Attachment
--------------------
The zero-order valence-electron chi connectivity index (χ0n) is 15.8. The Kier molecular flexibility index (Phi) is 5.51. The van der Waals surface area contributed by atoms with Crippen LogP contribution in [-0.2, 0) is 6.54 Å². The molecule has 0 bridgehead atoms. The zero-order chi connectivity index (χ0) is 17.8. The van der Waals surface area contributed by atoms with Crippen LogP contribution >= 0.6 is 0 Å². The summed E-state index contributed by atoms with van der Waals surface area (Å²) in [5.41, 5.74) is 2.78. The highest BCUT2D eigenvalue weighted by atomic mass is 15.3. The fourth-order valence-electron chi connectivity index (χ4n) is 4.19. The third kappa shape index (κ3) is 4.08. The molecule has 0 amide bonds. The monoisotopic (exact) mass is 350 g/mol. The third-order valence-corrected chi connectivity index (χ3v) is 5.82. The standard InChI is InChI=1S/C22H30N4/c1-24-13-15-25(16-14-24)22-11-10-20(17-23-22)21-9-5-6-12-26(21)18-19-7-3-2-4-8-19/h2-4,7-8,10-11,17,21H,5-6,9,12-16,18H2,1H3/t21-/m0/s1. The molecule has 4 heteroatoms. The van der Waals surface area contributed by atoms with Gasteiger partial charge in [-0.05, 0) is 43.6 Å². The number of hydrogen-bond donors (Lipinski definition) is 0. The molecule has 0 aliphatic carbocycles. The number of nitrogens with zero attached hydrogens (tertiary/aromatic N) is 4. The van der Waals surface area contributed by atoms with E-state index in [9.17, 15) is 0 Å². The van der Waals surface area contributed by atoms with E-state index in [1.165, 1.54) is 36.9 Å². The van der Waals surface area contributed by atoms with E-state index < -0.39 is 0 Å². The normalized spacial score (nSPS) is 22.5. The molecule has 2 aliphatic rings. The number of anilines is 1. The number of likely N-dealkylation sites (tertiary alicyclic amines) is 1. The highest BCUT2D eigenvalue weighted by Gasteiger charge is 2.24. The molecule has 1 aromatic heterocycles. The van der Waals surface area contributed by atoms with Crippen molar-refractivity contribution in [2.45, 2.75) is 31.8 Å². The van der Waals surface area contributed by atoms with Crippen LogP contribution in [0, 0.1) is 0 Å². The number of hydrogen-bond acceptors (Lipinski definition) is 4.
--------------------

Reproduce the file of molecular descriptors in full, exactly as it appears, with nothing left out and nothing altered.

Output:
The zero-order valence-electron chi connectivity index (χ0n) is 15.8. The Kier molecular flexibility index (Phi) is 5.51. The van der Waals surface area contributed by atoms with Crippen LogP contribution in [-0.2, 0) is 6.54 Å². The molecule has 0 bridgehead atoms. The zero-order chi connectivity index (χ0) is 17.8. The van der Waals surface area contributed by atoms with Crippen LogP contribution >= 0.6 is 0 Å². The summed E-state index contributed by atoms with van der Waals surface area (Å²) in [5.41, 5.74) is 2.78. The highest BCUT2D eigenvalue weighted by atomic mass is 15.3. The fourth-order valence-electron chi connectivity index (χ4n) is 4.19. The third kappa shape index (κ3) is 4.08. The molecule has 0 amide bonds. The monoisotopic (exact) mass is 350 g/mol. The third-order valence-corrected chi connectivity index (χ3v) is 5.82. The standard InChI is InChI=1S/C22H30N4/c1-24-13-15-25(16-14-24)22-11-10-20(17-23-22)21-9-5-6-12-26(21)18-19-7-3-2-4-8-19/h2-4,7-8,10-11,17,21H,5-6,9,12-16,18H2,1H3/t21-/m0/s1. The molecule has 4 heteroatoms. The van der Waals surface area contributed by atoms with Gasteiger partial charge in [-0.05, 0) is 43.6 Å². The number of hydrogen-bond donors (Lipinski definition) is 0. The molecule has 0 aliphatic carbocycles. The number of nitrogens with zero attached hydrogens (tertiary/aromatic N) is 4. The van der Waals surface area contributed by atoms with E-state index in [9.17, 15) is 0 Å². The van der Waals surface area contributed by atoms with E-state index in [1.165, 1.54) is 36.9 Å². The van der Waals surface area contributed by atoms with E-state index < -0.39 is 0 Å². The normalized spacial score (nSPS) is 22.5. The molecule has 2 aliphatic rings. The number of anilines is 1. The number of likely N-dealkylation sites (tertiary alicyclic amines) is 1. The highest BCUT2D eigenvalue weighted by Gasteiger charge is 2.24. The molecule has 1 aromatic heterocycles. The van der Waals surface area contributed by atoms with Crippen molar-refractivity contribution in [2.45, 2.75) is 31.8 Å². The van der Waals surface area contributed by atoms with Crippen LogP contribution in [0, 0.1) is 0 Å². The number of hydrogen-bond acceptors (Lipinski definition) is 4.